Nymark is ready to add more content to the course soon, but it is an ongoing challenge staying on top of things at this point. “I have recorded content that I cannot use because of how fast the block editor changes, but that was expected,” she said. “My biggest concern is that I don’t want to spread misinformation, and that is difficult in this early stage.”
On the roadmap are example themes and slides that others can download and use for presentations during WordPress meetups. She is also building a parser that will create an improved block reference for theme authors to use in their templates.
The Road Traveled
There is a learning curve, even for someone as experienced as Nymark. She said it is still hard to picture how the template system will work when all is said and done. Because things are changing, it is an educational process as she builds out the course to teach others.
“The biggest confusion for me when I started was how the templates and template parts were saved,” she said. “When you edit and save a template in the site editor, it is saved as a custom post type, and that template will be used instead of the file that you have in the theme. Currently, if you change themes, the block structure that you have saved in the template is used, but it is styled by the new theme. This is why it is so important that theme authors style and test blocks.”
“The downside to this is that, in the beginning, I think we will see less variations in the themes,” she said. “Once the first excitement over playing with new toys passes, this might feel limiting. Block patterns will play a major role and I am looking forward to using them soon.”
For theme authors who are dipping their toes into the full-site-editing waters for the first time, she suggests starting by recreating headers, footers, and other small sections as block patterns. It is enough to get your feet wet without diving in headfirst.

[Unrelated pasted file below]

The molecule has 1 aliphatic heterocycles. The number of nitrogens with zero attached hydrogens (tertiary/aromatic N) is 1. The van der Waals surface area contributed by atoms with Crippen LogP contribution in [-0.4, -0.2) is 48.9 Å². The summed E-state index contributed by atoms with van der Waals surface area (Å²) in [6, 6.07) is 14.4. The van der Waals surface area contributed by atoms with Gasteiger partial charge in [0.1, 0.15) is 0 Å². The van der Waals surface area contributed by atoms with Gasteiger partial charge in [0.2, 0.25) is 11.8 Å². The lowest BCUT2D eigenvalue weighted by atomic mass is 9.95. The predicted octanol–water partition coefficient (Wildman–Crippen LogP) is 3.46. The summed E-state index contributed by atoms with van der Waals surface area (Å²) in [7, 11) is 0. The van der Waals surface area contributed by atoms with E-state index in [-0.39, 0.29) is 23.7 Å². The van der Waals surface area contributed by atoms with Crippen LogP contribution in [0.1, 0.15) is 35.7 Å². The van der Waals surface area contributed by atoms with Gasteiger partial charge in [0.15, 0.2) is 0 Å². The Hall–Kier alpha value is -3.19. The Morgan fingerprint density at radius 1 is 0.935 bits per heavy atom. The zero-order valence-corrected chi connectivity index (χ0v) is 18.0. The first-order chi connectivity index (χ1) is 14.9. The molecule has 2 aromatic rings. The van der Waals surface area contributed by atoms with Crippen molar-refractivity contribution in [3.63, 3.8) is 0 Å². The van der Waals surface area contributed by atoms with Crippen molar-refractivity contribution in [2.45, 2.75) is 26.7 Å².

Her second recommended step is to start thinking about how to convert customizer options to the block system. For example, when thinking about the various header options that many themes have, it may be worth creating block patterns to expose those user choices through the full-site editor.
The Road Ahead
Nymark identified several areas that need to be addressed going forward, namely documentation. “The general lack of documentation is a problem, not only for full-site editing but for the entire Gutenberg project,” she said. “It makes it difficult for people to learn and contribute.”
One key feature she would like to see is the ability for theme authors to lock templates to keep users from accidentally removing critical blocks that provide functionality to their websites.
She also listed several necessary components that are under development by the Gutenberg team but are not ready yet:
- Selecting and creating template parts in the site editor.
- Finalizing the global styles feature.
- Updating existing full-site editing blocks with more controls.
- Creating new blocks for remaining template tags.
- Improving the Navigation block so that it is responsive.
There is still a lot of work to be done and many questions are still in the air. However, there is hope for a brighter future as WordPress moves toward a common design language through blocks.
“It will be easier for designers to create layouts without concern for the code,” said Nymark, “and once templates can be exported it will also be easier to share those layouts as themes. The barrier of entry will be moved; it will be easy to create a basic theme, but it may be more difficult to create complete solutions for users.”